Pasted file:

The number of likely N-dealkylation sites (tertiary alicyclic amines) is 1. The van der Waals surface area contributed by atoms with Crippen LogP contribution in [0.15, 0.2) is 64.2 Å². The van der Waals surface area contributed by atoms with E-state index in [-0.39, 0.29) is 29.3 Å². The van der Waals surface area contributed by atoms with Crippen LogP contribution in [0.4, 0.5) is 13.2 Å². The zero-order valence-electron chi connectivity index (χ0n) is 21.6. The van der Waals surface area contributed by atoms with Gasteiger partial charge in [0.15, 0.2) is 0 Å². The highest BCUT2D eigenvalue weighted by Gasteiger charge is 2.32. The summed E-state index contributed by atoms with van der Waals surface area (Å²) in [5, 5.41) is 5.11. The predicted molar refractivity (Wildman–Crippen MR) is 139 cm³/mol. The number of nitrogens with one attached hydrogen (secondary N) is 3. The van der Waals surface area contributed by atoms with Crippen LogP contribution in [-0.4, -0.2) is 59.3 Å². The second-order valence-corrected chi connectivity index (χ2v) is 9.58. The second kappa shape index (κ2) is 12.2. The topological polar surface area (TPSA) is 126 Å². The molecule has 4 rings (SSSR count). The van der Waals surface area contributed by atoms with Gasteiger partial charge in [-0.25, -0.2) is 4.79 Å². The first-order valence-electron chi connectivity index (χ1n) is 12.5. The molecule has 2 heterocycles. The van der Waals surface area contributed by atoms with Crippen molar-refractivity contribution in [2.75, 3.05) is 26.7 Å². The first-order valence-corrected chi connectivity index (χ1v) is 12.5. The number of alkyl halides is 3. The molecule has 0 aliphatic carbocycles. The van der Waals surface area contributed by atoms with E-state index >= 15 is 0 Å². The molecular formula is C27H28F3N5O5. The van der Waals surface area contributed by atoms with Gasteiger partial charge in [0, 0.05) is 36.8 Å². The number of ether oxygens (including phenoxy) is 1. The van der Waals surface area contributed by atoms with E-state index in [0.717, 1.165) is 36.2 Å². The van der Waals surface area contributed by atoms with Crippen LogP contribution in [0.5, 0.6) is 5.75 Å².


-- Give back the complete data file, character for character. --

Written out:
The number of likely N-dealkylation sites (tertiary alicyclic amines) is 1. The van der Waals surface area contributed by atoms with Crippen LogP contribution in [0.15, 0.2) is 64.2 Å². The van der Waals surface area contributed by atoms with E-state index in [-0.39, 0.29) is 29.3 Å². The van der Waals surface area contributed by atoms with Crippen LogP contribution in [0.4, 0.5) is 13.2 Å². The zero-order valence-electron chi connectivity index (χ0n) is 21.6. The van der Waals surface area contributed by atoms with Gasteiger partial charge in [0.15, 0.2) is 0 Å². The highest BCUT2D eigenvalue weighted by Gasteiger charge is 2.32. The summed E-state index contributed by atoms with van der Waals surface area (Å²) in [5, 5.41) is 5.11. The predicted molar refractivity (Wildman–Crippen MR) is 139 cm³/mol. The number of nitrogens with one attached hydrogen (secondary N) is 3. The van der Waals surface area contributed by atoms with Crippen LogP contribution in [-0.4, -0.2) is 59.3 Å². The second-order valence-corrected chi connectivity index (χ2v) is 9.58. The second kappa shape index (κ2) is 12.2. The topological polar surface area (TPSA) is 126 Å². The molecule has 4 rings (SSSR count). The van der Waals surface area contributed by atoms with Gasteiger partial charge in [-0.25, -0.2) is 4.79 Å². The first-order valence-electron chi connectivity index (χ1n) is 12.5. The molecule has 2 heterocycles. The van der Waals surface area contributed by atoms with Crippen molar-refractivity contribution in [2.75, 3.05) is 26.7 Å². The first-order valence-corrected chi connectivity index (χ1v) is 12.5. The number of alkyl halides is 3. The molecule has 0 aliphatic carbocycles. The van der Waals surface area contributed by atoms with E-state index >= 15 is 0 Å². The molecular formula is C27H28F3N5O5. The van der Waals surface area contributed by atoms with Gasteiger partial charge in [0, 0.05) is 36.8 Å². The number of ether oxygens (including phenoxy) is 1. The van der Waals surface area contributed by atoms with E-state index in [0.717, 1.165) is 36.2 Å². The van der Waals surface area contributed by atoms with Crippen LogP contribution in [0.5, 0.6) is 5.75 Å².